credit cards

Pain lingers from high rate on cash advance

Steve Bucciq_v2.gifDear Debt Adviser,
Can I request my credit card company to let me pay off the part of the balance that has the highest interest rate FIRST? To be more specific, my purchase rate is 11.9 percent, but my checking overdraft tied to my credit card is the cash advance rate of 23.49 percent -- not exactly what I would call overdraft "protection." I would like to pay the $500 that's being charged 23.49 percent before I pay off the $7,000 that's being charged 11.9 percent, naturally. Any insight?
-- Mike C.


a_v2.gifDear Mike,
Congratulations for noticing the difference! Many people just pay the minimum in the box each month and never question how it was arrived at. However, I'm afraid you may be too late. You may certainly request this of your credit card company, but I'd be surprised if the company will agree. If you read the fine print on the terms of your card, you will find a section regarding this very issue.

Cash advances almost always carry a monster interest rate. It is a more expensive process for your card issuer and carries a somewhat higher-than-average risk in the case of a default. For example, although the commercials say a diamond is forever, they can repossess the diamond engagement ring that was bought with credit, but cash just seems to have a way of disappearing -- forever. Thus they charge a higher rate.

If you have a really great relationship with the card issuer, they might see things your way, but I wouldn't hold my breath. A variation of this is to tell your current creditor you plan to transfer the balance to someone else. This may give you some leverage in working out a more favorable option for repayment.

After that, you really only have two options. You can aggressively pay down the card, keeping the same terms -- this means you need to work on paying off $7,000 as soon as possible. Or you can follow through and try to transfer the entire balance to another card with a more favorable interest rate.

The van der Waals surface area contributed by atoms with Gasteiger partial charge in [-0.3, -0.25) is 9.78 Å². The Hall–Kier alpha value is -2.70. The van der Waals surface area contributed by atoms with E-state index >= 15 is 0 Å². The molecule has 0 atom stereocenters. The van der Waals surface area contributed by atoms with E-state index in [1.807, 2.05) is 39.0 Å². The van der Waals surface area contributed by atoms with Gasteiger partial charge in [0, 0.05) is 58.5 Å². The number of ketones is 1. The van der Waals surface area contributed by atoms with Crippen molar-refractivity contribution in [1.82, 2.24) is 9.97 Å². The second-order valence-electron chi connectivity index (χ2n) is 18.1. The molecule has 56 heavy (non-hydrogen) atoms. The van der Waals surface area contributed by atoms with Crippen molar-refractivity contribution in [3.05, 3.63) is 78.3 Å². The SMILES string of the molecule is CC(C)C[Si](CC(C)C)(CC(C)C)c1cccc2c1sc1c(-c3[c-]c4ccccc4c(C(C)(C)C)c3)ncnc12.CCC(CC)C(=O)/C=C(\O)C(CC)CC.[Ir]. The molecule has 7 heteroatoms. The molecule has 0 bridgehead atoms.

However, let me rap you across the knuckles with a roll of coins for using a credit card for overdraft protection in the first place. Your best course of action is to cover overdrafts from your savings account. However with $7,000 on a credit card my guess is you are short in that department! So, first things first -- stop charging now! In order to climb out you will have to begin to live below your means so that you are not using credit to get by.

If you choose to go the route of another card, be aware that you may not find one card that will accept the entire balance. Then you must decide if you want to transfer what you can and try for another, but each time you apply for a new card your credit score is being hit with another inquiry, which could trigger a decrease in your overall score. If you do this, don't close your existing account -- that will lower your score even more. This could even lead to having your 11.9 percent interest rate raised, making it even harder to pay off what you now owe.

A much better alternative to overdraft protection is an emergency savings cushion. I know I say this all the time, but having the cash on hand to deal with financial bumps in life is the best protection. Three to six months of bare bones living expenses (not income) is the goal, but you don't have to do it all at once. You can start small; the trick is to be consistent. You'll be surprised, in a good way, how quickly your savings balances will rise. Habits take a while to develop, and this is especially true of the ones that are good for you.

Good luck!

The Debt Adviser, Steve Bucci, is the president of Money Management International Financial Education Foundation and the author of " Credit Repair Kit for Dummies." Visit MMI for additional debt advice or to ask a question of the Debt Adviser, go to the " Ask the Experts" page and select "debt" as the topic.

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